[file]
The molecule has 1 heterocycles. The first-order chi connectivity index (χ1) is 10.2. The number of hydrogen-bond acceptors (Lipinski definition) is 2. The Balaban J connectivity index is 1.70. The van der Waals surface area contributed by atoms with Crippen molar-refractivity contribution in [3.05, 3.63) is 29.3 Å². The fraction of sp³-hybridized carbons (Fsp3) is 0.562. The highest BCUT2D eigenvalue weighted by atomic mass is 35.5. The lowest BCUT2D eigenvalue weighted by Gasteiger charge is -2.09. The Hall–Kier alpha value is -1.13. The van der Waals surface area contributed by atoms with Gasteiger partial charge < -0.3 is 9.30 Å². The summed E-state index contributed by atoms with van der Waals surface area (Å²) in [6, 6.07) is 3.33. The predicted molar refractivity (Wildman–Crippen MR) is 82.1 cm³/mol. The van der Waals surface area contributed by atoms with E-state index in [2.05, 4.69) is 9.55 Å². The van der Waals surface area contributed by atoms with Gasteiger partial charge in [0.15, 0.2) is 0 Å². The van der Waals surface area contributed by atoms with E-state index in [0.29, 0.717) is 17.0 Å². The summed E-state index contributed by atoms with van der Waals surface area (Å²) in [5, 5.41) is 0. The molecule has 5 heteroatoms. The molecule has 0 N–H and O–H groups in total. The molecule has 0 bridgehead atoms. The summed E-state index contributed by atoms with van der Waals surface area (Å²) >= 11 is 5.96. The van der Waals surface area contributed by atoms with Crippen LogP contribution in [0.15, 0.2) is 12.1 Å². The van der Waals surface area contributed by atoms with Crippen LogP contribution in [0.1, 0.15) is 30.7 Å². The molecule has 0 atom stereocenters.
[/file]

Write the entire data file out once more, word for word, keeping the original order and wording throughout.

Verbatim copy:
The molecule has 1 heterocycles. The first-order chi connectivity index (χ1) is 10.2. The number of hydrogen-bond acceptors (Lipinski definition) is 2. The Balaban J connectivity index is 1.70. The van der Waals surface area contributed by atoms with Crippen molar-refractivity contribution in [3.05, 3.63) is 29.3 Å². The fraction of sp³-hybridized carbons (Fsp3) is 0.562. The highest BCUT2D eigenvalue weighted by atomic mass is 35.5. The lowest BCUT2D eigenvalue weighted by Gasteiger charge is -2.09. The Hall–Kier alpha value is -1.13. The van der Waals surface area contributed by atoms with Gasteiger partial charge < -0.3 is 9.30 Å². The summed E-state index contributed by atoms with van der Waals surface area (Å²) in [6, 6.07) is 3.33. The predicted molar refractivity (Wildman–Crippen MR) is 82.1 cm³/mol. The van der Waals surface area contributed by atoms with E-state index in [2.05, 4.69) is 9.55 Å². The van der Waals surface area contributed by atoms with Gasteiger partial charge in [0.15, 0.2) is 0 Å². The van der Waals surface area contributed by atoms with E-state index in [0.29, 0.717) is 17.0 Å². The summed E-state index contributed by atoms with van der Waals surface area (Å²) in [5, 5.41) is 0. The molecule has 5 heteroatoms. The molecule has 0 N–H and O–H groups in total. The molecule has 0 bridgehead atoms. The summed E-state index contributed by atoms with van der Waals surface area (Å²) >= 11 is 5.96. The van der Waals surface area contributed by atoms with Crippen LogP contribution in [0.15, 0.2) is 12.1 Å². The van der Waals surface area contributed by atoms with Crippen LogP contribution in [0.1, 0.15) is 30.7 Å². The molecule has 0 atom stereocenters.